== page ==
“I have seen runners spitting on the street, and still see people coughing without covering their mouths. Down at Hudson River Park there are gatherings of people without masks. The paths are crowded and there is no way to socially distance when passing someone coming from the other direction.”
Beth has had the virus since March 15. “Yes, nine and a half weeks, and I still have serious symptoms,” she says.
“I only go out to go to the hospital/doctor/lab. But from what I’ve seen when out, from the view from my window, and what I see in my friends’ posts, I think I have a clear picture.
“People are not sufficiently social distancing. The majority are wearing masks, but there’s a good percentage not wearing them properly (ie not covering their nose or letting it dangle below their chin or by one ear). Some are brazen enough to not wear a mask at all, which is outrageous to me.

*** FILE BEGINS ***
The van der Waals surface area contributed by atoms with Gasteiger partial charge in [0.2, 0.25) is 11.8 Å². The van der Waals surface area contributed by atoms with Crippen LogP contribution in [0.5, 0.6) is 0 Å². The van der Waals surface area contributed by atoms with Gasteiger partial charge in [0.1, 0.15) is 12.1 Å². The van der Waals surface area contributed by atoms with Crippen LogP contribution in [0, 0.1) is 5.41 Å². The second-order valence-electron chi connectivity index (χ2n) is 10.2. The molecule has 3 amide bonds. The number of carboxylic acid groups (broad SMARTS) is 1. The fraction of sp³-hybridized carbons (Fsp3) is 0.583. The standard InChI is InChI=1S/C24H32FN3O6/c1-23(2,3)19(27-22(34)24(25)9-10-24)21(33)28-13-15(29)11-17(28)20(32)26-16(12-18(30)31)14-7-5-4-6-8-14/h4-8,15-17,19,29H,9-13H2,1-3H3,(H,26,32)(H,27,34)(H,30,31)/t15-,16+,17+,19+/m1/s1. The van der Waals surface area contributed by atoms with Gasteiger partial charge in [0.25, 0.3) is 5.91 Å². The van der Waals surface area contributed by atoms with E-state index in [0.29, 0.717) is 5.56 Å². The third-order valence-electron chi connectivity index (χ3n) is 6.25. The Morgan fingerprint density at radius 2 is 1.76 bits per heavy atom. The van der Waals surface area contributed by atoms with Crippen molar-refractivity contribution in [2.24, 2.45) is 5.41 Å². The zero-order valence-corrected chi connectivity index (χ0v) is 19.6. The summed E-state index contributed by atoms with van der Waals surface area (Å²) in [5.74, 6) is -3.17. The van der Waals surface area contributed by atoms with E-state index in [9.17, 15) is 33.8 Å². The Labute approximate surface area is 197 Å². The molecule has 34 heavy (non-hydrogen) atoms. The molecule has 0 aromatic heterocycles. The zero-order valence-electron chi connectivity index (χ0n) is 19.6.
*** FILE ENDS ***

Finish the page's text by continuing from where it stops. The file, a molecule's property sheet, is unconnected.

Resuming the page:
“I wish people would understand how impactful COVID-19 can be. Many suffer long-term symptoms.”
“The guidelines are important and I hope people follow them. I worry that more will get sick as fewer people follow them as time goes on and the weather encourages people to go outdoors. In cold weather, people don’t mind hunkering down in their apartments. With sunny, warm days, they want to get outside, and more interaction will occur.
“I wish people would understand how impactful COVID-19 can be. Many suffer long-term symptoms. In fact, there’s currently a petition asking the major health organizations to update their guidelines to accurately reflect recovery periods.”